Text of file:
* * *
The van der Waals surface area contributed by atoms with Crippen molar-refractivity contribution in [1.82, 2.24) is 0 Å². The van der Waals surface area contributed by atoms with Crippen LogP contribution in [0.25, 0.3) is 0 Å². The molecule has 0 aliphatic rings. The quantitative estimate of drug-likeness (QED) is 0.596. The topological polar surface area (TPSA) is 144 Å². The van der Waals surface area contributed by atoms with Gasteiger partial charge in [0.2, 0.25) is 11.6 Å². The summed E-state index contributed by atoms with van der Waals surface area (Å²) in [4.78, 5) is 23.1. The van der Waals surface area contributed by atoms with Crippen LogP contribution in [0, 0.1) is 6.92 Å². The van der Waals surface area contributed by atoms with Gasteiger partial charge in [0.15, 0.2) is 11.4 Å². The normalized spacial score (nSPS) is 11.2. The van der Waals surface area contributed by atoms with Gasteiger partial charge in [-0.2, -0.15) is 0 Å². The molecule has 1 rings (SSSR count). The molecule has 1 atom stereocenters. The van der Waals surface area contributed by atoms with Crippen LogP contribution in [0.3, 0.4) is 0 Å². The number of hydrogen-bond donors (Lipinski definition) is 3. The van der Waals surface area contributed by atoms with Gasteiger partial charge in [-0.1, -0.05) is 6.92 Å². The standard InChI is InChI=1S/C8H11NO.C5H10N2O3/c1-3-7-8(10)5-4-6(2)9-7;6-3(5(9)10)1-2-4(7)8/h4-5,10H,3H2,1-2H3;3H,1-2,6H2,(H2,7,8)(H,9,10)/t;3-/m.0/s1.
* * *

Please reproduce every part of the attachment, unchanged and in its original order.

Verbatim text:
The van der Waals surface area contributed by atoms with Crippen molar-refractivity contribution in [1.82, 2.24) is 0 Å². The van der Waals surface area contributed by atoms with Crippen LogP contribution in [0.25, 0.3) is 0 Å². The molecule has 0 aliphatic rings. The quantitative estimate of drug-likeness (QED) is 0.596. The topological polar surface area (TPSA) is 144 Å². The van der Waals surface area contributed by atoms with Gasteiger partial charge in [0.2, 0.25) is 11.6 Å². The summed E-state index contributed by atoms with van der Waals surface area (Å²) in [4.78, 5) is 23.1. The van der Waals surface area contributed by atoms with Crippen LogP contribution in [0, 0.1) is 6.92 Å². The van der Waals surface area contributed by atoms with Gasteiger partial charge in [0.15, 0.2) is 11.4 Å². The normalized spacial score (nSPS) is 11.2. The van der Waals surface area contributed by atoms with Gasteiger partial charge in [-0.2, -0.15) is 0 Å². The molecule has 1 rings (SSSR count). The molecule has 1 atom stereocenters. The van der Waals surface area contributed by atoms with Crippen LogP contribution in [0.3, 0.4) is 0 Å². The number of hydrogen-bond donors (Lipinski definition) is 3. The van der Waals surface area contributed by atoms with Gasteiger partial charge in [-0.1, -0.05) is 6.92 Å². The standard InChI is InChI=1S/C8H11NO.C5H10N2O3/c1-3-7-8(10)5-4-6(2)9-7;6-3(5(9)10)1-2-4(7)8/h4-5,10H,3H2,1-2H3;3H,1-2,6H2,(H2,7,8)(H,9,10)/t;3-/m.0/s1.